Tuesday, September 22, 2009

Mervyn and Gordon devalue their way out of recession and print their way out of debt

How to protect your wealth from the plunging pound

Why do the markets hate Sterling so much? It's pretty straightforward. The Bank of England very kindly spelled it out for the market in its latest quarterly bulletin. The Bank said that "changes to Britain's relative economic outlook, the perceived riskiness of its assets and the need for the economy to rebalance away from domestic consumption" had been the major factors in the pound's 20% slide over the past two years. In other words, Britain has fallen way down the global pecking order of economies you might want to invest in. And worse still, these changes might be permanent. The risk now is that the UK will be left behind in the global economic recovery and interest rates will be on hold for longer than most. We are in the best position to destroy the value of our currency.

Posted by drewster @ 03:41 PM (879 views)
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5 thoughts on “Mervyn and Gordon devalue their way out of recession and print their way out of debt

  • Same Old Same Old says:

    Why does MoneyWeek always tout the same solution: buy gold?

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  • …. or just buy the “other currencies” – whichever you choose

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  • Hmm, so we could devalue. That means we will tend to suck in more imports. And where will these imports come from? Europe of course. This will make us even more dependent on the EU as a trading partner. If we are not careful, over the next 20 to 30 years our currency could become as valued as the Italian Lira — and it is my contention that by keep pursuing this path we will, inevitably, adopt the Euro. (It’s not that long ago that they said a Euro was worth 70p, and now it’s strengthened to 90p.)

    One of our major international ‘exports’ is financial services. Basically meaning we will help those that want to push money around the globe and keep it away from those countries that want to tax it. It was, after all, because the USSR wanted somewhere to put its dollars that the London market grew into a major financial location. But if we devalue Stirling we will inevitably lose influence in the global marketplace and become just another piddling ‘hasbeen.’

    What we, and in fact all the major western countries, need to do is to take the new technologies by the scruffs of their necks and seriously invest in them. We need to put more, not less, into our education system. Unlike the Thatcher view, that the country is to be managed like a household, where you don’t live beyond your means, on the contrary we need to sow the seeds now for the benefits to be seen in 20 years time.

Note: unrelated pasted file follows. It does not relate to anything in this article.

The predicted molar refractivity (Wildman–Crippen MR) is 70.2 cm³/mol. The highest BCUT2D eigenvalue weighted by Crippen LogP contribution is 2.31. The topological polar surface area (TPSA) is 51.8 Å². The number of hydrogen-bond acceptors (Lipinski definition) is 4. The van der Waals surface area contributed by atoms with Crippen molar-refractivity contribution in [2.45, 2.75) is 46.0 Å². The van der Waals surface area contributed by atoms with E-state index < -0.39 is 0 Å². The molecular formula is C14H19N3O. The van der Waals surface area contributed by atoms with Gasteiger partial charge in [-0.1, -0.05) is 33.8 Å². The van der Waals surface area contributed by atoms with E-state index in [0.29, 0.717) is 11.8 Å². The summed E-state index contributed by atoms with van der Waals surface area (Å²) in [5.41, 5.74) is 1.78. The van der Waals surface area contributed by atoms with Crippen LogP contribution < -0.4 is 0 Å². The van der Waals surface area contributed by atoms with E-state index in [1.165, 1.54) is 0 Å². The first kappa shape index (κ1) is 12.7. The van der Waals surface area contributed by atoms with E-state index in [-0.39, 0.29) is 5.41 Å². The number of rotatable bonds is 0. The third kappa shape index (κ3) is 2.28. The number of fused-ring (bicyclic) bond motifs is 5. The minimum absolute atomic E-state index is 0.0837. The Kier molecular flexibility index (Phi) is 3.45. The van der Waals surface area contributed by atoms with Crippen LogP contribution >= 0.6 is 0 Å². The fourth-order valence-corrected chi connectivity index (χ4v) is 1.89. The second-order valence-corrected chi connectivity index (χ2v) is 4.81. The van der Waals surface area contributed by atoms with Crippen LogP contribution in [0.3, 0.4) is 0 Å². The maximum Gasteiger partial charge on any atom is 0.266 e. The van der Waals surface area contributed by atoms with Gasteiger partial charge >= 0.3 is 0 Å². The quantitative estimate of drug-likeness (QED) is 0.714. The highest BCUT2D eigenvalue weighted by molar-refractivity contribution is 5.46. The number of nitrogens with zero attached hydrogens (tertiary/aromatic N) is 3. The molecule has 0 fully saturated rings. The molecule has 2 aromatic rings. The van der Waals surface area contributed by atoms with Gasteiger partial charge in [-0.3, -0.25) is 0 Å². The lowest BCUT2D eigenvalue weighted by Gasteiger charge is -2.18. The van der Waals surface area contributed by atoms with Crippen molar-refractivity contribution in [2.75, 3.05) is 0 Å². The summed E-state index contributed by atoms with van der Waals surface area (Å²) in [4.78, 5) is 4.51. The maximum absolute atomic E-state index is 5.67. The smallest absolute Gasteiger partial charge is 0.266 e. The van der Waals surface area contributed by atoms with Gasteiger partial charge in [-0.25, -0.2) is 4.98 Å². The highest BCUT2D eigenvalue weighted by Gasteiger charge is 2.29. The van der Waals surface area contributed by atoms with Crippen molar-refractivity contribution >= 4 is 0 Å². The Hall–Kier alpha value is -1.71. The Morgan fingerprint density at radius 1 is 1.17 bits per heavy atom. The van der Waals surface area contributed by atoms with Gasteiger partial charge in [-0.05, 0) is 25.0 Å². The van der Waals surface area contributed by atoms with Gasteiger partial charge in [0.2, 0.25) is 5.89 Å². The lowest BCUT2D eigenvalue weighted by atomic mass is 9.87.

Of course it won’t happen because it means spending even more, and the public generally won’t wear it. But the middle classes, which have most of the wealth, need to pay for the investment that means we encourage and support children who are 10-15 years old now, so that in 20 years time they will have gained a good education, focussing on the skills needed to get the most out of this new technology.

    We cannot go back in time. It is already apparent that you could live in some off-beat place (well, maybe not Africa), and run your business from there. And it will be, more and more, the intangibles, such as website design, and information processing, data warehousing analysis and other such business services that will become the high-valued products that everyone wants to produce.

    This short-term view that students have to pay for their own education will be our own downfall. 30 years ago tertiary education was in effect free. Then came the ‘everything has to be run as a business’ philosophy and this is having a serious knock-on effect on our entire economy. But it will be brave government that tells its electorate to f-off and stump up the cash needed for the next generation.

    This country is doomed, I tell you — doomed. (Well, maybe…)

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  • Dude all fair enough if the wealth of the UK middle class wasn’t largely a mirage, houses are not worth what people think, investements will continue to suffer as this secular bear market growls on, tax liabilties are rising, salaries in anything link to borrowings (almost all) will shrink as we delver, public service cuts will bite, pensions will massively underperform, our demographic will continue to creak.

    We may not be doomed but it is going to be gloomy for a quite a while

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  • @Same Old,

    Yes I agree MoneyWeek’s stance can become infuriating to those who aren’t gold bugs. I posted this article for the inflation/deflation point though. I think they make a good case for inflation, since the BoE seems more intent on destroying the currency than any other central bank (bar Zimbabwe).

    If the bank keeps rates low for longer than economic conditions would normally require, then it’s just another “Greenspan put” resulting in asset inflation (HPC). If the bank keeps rates low because the economy doesn’t recover, then that’s bad news for the pound and also negative for house prices. Either path leads to devaluation and inflation of imported goods (including food and oil). Oh joy.

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